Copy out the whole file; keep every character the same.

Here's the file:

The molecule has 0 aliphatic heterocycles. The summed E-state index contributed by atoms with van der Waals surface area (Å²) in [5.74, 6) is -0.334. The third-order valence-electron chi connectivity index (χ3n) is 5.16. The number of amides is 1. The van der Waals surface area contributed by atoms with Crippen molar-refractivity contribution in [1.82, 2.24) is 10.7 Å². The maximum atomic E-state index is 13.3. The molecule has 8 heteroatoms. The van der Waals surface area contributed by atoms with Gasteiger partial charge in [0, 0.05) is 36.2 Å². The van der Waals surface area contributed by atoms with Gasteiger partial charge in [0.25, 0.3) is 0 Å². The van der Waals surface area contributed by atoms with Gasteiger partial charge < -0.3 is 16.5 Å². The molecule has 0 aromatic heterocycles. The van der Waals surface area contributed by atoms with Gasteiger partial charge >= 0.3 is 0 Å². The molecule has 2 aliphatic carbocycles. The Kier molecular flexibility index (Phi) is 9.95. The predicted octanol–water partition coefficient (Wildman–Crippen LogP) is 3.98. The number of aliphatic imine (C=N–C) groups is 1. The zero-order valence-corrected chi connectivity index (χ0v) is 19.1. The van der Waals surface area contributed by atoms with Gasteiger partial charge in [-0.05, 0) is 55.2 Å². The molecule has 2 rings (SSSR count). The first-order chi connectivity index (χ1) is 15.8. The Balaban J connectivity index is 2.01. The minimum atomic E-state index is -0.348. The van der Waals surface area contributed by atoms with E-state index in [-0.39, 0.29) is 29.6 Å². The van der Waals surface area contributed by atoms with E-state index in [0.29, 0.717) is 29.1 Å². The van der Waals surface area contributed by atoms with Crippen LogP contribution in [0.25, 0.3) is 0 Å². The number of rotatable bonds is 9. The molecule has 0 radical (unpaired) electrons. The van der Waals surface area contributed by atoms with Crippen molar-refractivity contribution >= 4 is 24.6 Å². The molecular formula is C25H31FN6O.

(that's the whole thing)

The molecule has 0 aliphatic heterocycles. The summed E-state index contributed by atoms with van der Waals surface area (Å²) in [5.74, 6) is -0.334. The third-order valence-electron chi connectivity index (χ3n) is 5.16. The number of amides is 1. The van der Waals surface area contributed by atoms with Crippen molar-refractivity contribution in [1.82, 2.24) is 10.7 Å². The maximum atomic E-state index is 13.3. The molecule has 8 heteroatoms. The van der Waals surface area contributed by atoms with Gasteiger partial charge in [0, 0.05) is 36.2 Å². The van der Waals surface area contributed by atoms with Gasteiger partial charge in [0.25, 0.3) is 0 Å². The van der Waals surface area contributed by atoms with Gasteiger partial charge < -0.3 is 16.5 Å². The molecule has 0 aromatic heterocycles. The van der Waals surface area contributed by atoms with Gasteiger partial charge >= 0.3 is 0 Å². The molecule has 2 aliphatic carbocycles. The Kier molecular flexibility index (Phi) is 9.95. The predicted octanol–water partition coefficient (Wildman–Crippen LogP) is 3.98. The number of aliphatic imine (C=N–C) groups is 1. The zero-order valence-corrected chi connectivity index (χ0v) is 19.1. The van der Waals surface area contributed by atoms with Gasteiger partial charge in [-0.05, 0) is 55.2 Å². The molecule has 2 rings (SSSR count). The first-order chi connectivity index (χ1) is 15.8. The Balaban J connectivity index is 2.01. The minimum atomic E-state index is -0.348. The van der Waals surface area contributed by atoms with E-state index in [-0.39, 0.29) is 29.6 Å². The van der Waals surface area contributed by atoms with E-state index in [0.29, 0.717) is 29.1 Å². The van der Waals surface area contributed by atoms with Crippen LogP contribution in [0.25, 0.3) is 0 Å². The number of rotatable bonds is 9. The molecule has 0 radical (unpaired) electrons. The van der Waals surface area contributed by atoms with Crippen molar-refractivity contribution >= 4 is 24.6 Å². The molecular formula is C25H31FN6O.